Chicago-based conceptual design company Leviathan recently partnered with the Museum of Science and Industry, Chicago to create a seriously cool interactive exhibit for the museum’s “Numbers in Nature.”
Taking an innovative approach with equally innovative technologies, Leviathan designed the installations and a film presentation to allow museum visitors to explore, in a brand new way, the patterns and mathematics that occur in our world. Leviathan’s executive creative director Jason White says the following about the project:
“From the concept to completion, there was a fantastic emphasis on visual quality and attention to accurate scientific details from both our team and the crew at MSI. … Ultimately, we invented a new visual language based on MSI’s designs that is educational and fits all the patterns at the exhibit’s heart. We helped design this system using white spiral, voronoi and fractal branching patterns that are superimposed over colorful footage of nature, the human body, and architecture; they are introduced in the film and used throughout the exhibit, including all the promotional materials.”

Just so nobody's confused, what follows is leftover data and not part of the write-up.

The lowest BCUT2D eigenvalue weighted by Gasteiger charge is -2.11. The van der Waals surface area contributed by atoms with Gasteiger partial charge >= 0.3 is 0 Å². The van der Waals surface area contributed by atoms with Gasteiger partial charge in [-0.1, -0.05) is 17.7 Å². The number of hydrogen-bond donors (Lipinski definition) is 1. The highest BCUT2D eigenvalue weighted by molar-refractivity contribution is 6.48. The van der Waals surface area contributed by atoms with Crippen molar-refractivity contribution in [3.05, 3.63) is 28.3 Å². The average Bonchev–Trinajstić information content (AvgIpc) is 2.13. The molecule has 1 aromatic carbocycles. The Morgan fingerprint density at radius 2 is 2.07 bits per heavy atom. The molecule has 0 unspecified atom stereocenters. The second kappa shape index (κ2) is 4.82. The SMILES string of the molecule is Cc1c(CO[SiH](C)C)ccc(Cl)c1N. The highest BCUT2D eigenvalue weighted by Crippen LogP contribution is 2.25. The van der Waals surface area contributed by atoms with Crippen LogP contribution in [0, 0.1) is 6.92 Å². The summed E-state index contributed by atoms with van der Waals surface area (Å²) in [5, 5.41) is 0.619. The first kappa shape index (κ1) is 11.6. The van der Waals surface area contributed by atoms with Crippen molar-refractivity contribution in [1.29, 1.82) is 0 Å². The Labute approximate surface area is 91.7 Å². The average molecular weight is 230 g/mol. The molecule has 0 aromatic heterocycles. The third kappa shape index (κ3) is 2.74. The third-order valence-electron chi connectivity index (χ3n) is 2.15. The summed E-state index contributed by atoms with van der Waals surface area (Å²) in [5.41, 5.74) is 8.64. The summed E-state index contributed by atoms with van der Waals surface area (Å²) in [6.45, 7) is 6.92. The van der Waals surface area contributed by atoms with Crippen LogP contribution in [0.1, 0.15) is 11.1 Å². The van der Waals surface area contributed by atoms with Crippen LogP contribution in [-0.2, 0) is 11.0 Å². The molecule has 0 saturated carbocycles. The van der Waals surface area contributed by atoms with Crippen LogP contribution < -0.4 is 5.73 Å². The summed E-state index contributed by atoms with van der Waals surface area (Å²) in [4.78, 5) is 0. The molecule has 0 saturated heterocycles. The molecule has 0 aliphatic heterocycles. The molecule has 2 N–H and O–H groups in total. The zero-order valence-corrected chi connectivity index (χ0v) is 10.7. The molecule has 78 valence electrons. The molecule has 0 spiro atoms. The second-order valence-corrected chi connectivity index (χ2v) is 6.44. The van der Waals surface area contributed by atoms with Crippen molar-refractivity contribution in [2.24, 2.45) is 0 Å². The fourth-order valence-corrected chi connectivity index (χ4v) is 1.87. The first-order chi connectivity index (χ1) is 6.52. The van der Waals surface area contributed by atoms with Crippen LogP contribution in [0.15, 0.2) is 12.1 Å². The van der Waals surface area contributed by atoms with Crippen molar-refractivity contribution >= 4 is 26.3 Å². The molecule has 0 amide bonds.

Leviathan designed the ultra-widescreen film presentation in a way that would take the exhibit to the next level, combining HD cinematography with motion graphics and visual effects, as well as an original score from Joel Corelitz of Waveplant.
The accompanying installations include everything from a mirror maze that allows visitors to see if their proportions comply with da Vinci’s Golden Ratio in real-time, to an installation that allows visitors to explore 3D spirals, Voronoi diagrams and other natural patterns—simply by waving their hands. The overall idea is to engage and educate both children and adults alike.
But the design of the interactive installations did not come without unique challenges, according to creative director Bradon Webb:
“The Leap Motion installation features nine unique 3D objects that participants can rotate by moving their hands in space, while the Vitruvian Man activity uses a Pepper’s Ghost effect to display graphic information and proportions over a mirror reflection of your body’s image. … We used a Kinect camera to track bodies and then dynamically draw lines with our real-time engine.”
Check out Leviathan’s case study video:
Full project credits available here.